SBI chairman Rajnish Kumar calls promoters pledging shares for loans a bad idea, says it is not the right business model

Rajnish Kumar is the fourth chairman of the State Bank of India (SBI). Kumar, 59, joined SBI as a probationary officer in 1980 and has served as managing director of the bank. He is considered as one of the most experienced person in the corporate banking and international banking divisions of SBI. In an exclusive interview to CNBC-TV18, Kumar said promoters pledging shares for loans a bad idea and it is not the right business model.

“If you have pledged your equity, it means that your stake in the enterprise must be deducted to that extent then your net equity has to be determined,” he said.

Funding to nonbanking financial companies (NBFC) is growing and money is available to good quality nonbanking financial institutions, Kumar said.

In a wide-ranging interview, Kumar also spoke about the banking sector, real state sector and retail loan portfolio of SBI, among a reft of other topics.

Watch the video  here:

Edited Excerpts:

What was the banking systems’ problem has become the non-banking financial companies’ (NBFCs) or the non-bank financial sectors’ problems. What is the sense you are getting when you observe problems faced by the debt mutual funds and the NBFCs, repeatedly every now and then, one company saying it is not able to pay up, do you think that we are going to have more accidents leading to more non-performing assets (NPAs) for the entire financial sector?

If there is a non-performing asset (NPA), whether it is in non-banking financial companies (NBFCs) or in the banks, it cannot be that there is an NPA with NBFC and then the bank will escape, that is not possible. You have to look sector by sector, which sector have invested their money and whether there is a stress in that sector. That will determine the recovering situation of these NPAs.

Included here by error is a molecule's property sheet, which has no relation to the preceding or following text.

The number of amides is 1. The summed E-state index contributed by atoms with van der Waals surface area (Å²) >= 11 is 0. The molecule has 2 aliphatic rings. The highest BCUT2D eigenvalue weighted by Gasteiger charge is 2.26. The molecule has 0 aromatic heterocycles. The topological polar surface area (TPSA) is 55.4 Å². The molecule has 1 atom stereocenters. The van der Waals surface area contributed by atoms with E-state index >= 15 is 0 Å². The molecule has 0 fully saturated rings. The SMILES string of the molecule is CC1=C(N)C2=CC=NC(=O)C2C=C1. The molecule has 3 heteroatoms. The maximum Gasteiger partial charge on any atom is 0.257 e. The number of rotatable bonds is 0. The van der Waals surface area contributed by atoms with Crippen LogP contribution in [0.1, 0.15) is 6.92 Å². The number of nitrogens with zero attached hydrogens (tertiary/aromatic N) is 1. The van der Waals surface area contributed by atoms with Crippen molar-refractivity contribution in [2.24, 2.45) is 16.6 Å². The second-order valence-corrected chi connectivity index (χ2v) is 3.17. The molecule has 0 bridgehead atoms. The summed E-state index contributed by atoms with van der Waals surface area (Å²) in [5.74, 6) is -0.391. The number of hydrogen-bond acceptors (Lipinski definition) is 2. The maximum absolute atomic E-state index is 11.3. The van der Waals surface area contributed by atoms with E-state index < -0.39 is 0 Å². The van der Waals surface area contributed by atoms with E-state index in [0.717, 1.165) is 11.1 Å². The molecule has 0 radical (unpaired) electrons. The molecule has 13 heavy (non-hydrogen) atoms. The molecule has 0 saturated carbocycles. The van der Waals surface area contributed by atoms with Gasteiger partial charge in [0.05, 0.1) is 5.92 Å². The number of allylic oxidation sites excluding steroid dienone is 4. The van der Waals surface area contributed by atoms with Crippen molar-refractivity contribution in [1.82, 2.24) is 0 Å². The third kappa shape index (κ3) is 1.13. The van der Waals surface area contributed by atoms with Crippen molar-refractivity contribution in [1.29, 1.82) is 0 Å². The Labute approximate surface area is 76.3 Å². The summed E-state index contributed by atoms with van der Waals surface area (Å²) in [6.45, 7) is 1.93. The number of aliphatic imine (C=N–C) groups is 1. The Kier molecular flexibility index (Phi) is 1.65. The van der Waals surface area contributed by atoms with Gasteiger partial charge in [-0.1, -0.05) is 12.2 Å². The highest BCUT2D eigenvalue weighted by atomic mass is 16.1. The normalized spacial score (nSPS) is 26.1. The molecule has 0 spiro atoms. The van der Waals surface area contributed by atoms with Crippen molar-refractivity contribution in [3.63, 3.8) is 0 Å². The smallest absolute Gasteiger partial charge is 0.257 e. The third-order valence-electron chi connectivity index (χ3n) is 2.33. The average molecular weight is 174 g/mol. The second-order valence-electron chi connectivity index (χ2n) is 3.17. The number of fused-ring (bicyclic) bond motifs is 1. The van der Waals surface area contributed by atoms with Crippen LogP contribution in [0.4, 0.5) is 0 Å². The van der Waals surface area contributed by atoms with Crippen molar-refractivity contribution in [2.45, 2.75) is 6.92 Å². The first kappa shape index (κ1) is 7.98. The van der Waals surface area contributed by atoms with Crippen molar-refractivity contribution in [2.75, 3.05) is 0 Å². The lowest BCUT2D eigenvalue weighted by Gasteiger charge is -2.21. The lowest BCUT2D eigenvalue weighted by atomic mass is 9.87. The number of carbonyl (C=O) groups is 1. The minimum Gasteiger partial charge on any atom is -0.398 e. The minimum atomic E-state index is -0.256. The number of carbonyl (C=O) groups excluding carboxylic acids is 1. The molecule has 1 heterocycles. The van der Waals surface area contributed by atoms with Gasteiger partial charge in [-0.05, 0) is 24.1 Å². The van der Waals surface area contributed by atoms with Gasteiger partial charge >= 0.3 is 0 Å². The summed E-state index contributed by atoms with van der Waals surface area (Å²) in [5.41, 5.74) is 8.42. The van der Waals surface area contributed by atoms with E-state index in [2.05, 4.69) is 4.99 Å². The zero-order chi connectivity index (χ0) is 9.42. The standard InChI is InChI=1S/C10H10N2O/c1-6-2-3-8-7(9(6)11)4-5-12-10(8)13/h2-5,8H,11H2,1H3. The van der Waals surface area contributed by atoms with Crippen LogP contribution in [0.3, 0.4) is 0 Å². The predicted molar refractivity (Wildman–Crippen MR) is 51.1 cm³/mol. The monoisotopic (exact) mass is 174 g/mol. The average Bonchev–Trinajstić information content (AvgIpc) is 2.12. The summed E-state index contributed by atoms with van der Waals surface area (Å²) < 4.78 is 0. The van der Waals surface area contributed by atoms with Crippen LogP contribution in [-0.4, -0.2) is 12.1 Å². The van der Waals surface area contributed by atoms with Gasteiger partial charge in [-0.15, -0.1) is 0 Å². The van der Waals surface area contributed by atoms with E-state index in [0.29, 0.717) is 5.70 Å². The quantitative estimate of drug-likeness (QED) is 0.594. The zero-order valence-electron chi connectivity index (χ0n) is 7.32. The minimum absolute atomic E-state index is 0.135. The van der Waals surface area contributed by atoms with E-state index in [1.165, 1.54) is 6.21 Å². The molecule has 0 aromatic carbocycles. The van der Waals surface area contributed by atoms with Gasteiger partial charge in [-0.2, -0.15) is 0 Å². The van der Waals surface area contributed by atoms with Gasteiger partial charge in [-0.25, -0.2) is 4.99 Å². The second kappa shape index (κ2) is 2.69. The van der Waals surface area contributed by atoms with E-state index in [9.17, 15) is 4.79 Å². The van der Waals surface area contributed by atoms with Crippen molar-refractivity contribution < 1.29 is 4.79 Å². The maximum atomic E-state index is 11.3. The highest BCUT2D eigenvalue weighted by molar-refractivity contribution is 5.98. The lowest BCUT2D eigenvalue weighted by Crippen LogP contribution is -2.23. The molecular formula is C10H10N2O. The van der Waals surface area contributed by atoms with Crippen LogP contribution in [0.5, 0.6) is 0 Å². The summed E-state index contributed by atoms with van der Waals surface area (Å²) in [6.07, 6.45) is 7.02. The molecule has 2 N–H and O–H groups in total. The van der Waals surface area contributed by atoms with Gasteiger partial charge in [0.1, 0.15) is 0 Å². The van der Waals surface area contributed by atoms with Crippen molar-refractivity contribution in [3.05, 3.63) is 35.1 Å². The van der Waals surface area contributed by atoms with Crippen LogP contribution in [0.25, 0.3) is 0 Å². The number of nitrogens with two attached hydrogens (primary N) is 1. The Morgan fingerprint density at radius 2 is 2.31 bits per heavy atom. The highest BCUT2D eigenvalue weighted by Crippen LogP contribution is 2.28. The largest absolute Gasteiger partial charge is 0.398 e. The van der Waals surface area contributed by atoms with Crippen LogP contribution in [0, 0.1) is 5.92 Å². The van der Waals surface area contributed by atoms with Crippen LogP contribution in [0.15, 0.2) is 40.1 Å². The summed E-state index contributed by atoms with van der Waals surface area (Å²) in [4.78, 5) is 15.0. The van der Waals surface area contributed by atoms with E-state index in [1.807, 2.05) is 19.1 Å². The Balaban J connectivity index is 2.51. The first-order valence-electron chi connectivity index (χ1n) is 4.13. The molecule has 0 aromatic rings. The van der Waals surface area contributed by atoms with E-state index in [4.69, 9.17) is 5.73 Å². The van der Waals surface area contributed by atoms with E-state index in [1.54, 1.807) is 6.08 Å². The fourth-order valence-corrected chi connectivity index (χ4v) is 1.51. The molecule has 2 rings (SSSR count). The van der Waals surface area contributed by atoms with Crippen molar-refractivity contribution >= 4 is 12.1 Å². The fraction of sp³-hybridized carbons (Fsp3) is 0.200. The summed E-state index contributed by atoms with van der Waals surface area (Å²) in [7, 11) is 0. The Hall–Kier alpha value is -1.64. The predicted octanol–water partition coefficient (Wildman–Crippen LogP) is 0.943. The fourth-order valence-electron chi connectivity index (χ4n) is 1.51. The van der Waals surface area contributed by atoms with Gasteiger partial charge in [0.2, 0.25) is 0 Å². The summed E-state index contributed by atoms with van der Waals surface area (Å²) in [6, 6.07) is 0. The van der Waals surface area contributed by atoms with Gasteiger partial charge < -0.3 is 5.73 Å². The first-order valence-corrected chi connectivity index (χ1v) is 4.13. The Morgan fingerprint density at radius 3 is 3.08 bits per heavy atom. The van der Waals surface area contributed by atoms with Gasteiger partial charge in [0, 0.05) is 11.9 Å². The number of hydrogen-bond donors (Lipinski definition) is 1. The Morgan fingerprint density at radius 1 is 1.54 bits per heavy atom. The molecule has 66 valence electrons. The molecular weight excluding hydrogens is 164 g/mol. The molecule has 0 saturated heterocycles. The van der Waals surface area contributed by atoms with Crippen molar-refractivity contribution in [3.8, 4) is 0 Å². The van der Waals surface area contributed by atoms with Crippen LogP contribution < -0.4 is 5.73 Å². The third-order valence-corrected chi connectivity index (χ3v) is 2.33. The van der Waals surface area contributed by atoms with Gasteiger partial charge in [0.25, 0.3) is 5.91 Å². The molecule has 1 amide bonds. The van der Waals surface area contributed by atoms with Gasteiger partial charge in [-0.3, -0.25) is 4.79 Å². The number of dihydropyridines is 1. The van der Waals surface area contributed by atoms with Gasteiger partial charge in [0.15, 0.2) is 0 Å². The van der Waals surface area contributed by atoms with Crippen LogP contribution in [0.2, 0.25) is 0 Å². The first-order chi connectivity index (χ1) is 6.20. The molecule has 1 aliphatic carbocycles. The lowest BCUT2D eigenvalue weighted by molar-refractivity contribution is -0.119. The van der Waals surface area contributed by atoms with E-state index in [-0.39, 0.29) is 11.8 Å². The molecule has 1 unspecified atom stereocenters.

These couple of situations which have arisen in respect of three-four corporate houses where there has been an issue around loan against shares that we have to keep separate and if there is a problem in the real sector, that will definitely get passed on to the financial sector.

If you look at it, the turf of the NBFC has been entirely different, there is some overlap between NBFC and banks in the retail segment. Apart from the overlap they are distinct business models and distinct areas of lending.

It is not the distinct areas of lending, my point is until now we were worried that if the NBFCs don’t get funding, which has been the case then the real estate sector will be affected because they were depending on NBFCs, what we now realise is that there is a second pain-point which is promoter entities also don’t get funding. Now when these promoters have to pay back, if they default, what happens? Likewise, if the real estate companies – their payback time comes, what happens? So for the entire market, entire financial sector, are you convinced that the worst of NPA is over or is there going to be a decent amount of incremental defaults?

No, at least, I am convinced that incremental default situation is not there and if you talk about flow of money to NBFCs, if you look at the numbers which have been released by the Reserve Bank of India (RBI), there is a growth in funding to NBFCs but quality will always be central to lending and there are ‘n’ number of NBFCs, which have good quality, good governance and there is money available for those NBFCs. So we cannot generalise that money is not available to NBFCs.